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Sharon Eyal’s “Bill” is Back at Batsheva Dance Company

Posted on 11 June 2010 by Deborah Friedes Galili

Video: Sharon Eyal’s Bill

I have a confession to make: I saw Sharon Eyal’s Bill three nights in a row.  Besides the obvious draw of seeing Batsheva Dance Company’s latest production in its first performances, I was compelled to watch the dance again and again by the kaleidoscopic complexity of Eyal’s choreography for this twenty-one member group.  On each repeat viewing, I got to know Bill better, uncovering even more layers in the ensemble work and noticing the nuances in the movement.  The already formidable power of the dance only grew stronger with time.

For other dance enthusiasts who might want to catch Bill again – and for new audience members who have yet to be acquainted with Bill – now is your chance!  Batsheva is bringing the work to the Suzanne Dellal Center for a second run from June 13-16.

This article was originally published in the Jerusalem Post as “Meet Bill.”

* * *

Meet Bill

Sharon Eyal’s Bill. Photo by Gadi Dagon.

With a strong character, a quirky sense of humor, and a big heart, Bill makes a memorable first impression.  But Bill is not a man. Bill is the Batsheva Dance Company’s latest production by house choreographer Sharon Eyal, and it had its first run in May with performances at the Suzanne Dellal Center in Tel Aviv and the Herzliya Performing Arts Center.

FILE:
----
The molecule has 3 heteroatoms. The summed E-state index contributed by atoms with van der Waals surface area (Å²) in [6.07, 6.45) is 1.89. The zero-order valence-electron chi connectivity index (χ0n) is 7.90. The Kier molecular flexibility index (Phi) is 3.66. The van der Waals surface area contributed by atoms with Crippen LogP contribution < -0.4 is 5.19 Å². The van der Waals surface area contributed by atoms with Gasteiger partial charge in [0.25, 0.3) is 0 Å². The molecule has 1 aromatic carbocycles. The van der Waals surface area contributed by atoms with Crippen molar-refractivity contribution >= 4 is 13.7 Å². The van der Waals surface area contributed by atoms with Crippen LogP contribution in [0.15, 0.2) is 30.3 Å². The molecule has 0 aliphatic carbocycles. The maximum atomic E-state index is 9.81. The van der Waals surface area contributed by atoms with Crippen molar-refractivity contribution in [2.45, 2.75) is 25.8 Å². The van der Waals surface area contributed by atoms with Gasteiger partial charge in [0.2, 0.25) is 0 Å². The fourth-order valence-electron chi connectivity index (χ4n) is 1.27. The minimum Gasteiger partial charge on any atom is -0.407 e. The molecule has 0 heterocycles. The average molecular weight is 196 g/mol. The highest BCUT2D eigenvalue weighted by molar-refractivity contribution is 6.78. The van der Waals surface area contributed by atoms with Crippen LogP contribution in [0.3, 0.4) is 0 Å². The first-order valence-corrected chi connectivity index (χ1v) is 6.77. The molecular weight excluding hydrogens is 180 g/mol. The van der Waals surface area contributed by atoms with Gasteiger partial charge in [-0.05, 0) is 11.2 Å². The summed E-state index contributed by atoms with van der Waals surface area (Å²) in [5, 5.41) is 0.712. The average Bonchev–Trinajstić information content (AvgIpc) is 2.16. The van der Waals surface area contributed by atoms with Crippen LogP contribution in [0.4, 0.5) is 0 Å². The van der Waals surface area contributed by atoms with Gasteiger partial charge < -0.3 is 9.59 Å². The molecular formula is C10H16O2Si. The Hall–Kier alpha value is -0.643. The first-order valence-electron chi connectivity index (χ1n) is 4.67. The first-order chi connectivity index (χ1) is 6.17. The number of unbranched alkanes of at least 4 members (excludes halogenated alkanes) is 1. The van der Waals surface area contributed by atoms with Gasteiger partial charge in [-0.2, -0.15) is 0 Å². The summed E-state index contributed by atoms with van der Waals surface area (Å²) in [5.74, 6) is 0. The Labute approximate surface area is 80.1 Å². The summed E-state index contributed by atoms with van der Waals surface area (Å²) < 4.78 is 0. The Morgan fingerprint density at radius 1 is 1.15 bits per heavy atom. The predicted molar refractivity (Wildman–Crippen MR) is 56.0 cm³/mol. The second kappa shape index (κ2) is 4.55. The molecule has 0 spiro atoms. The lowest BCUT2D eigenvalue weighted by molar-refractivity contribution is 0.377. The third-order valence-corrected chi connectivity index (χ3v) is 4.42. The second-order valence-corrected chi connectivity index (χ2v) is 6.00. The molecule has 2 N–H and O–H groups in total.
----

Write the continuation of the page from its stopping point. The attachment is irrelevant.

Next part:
When Eyal first transfixed audiences 20 years ago, it was with her own magnetic stage presence as a dancer with Batsheva.  But in recent years, she has also generated buzz with her choreography.  From her initial compositions presented under the framework of Batsheva Dancers Create to the evening-length, large-scale Bertolina and Makarova Kabisa, Eyal developed her distinctive artistic voice.  Last season, local audiences were treated to the Batsheva Ensemble’s revamped version of Eyal’s earlier Love, while foreign crowds flocked to the Norwegian troupe Carte Blanche’s performances of the choreographer’s Killer Pig.

Sharon Eyal’s Bill. Photo by Gadi Dagon.

Now with Bill, an hour-long work for Batsheva’s 21 dancers, Eyal picks up where she left off.  “I feel I am in an endless process, and the creation Bill continues my latest works, Makarova Kabisa and Killer Pig,” she explains.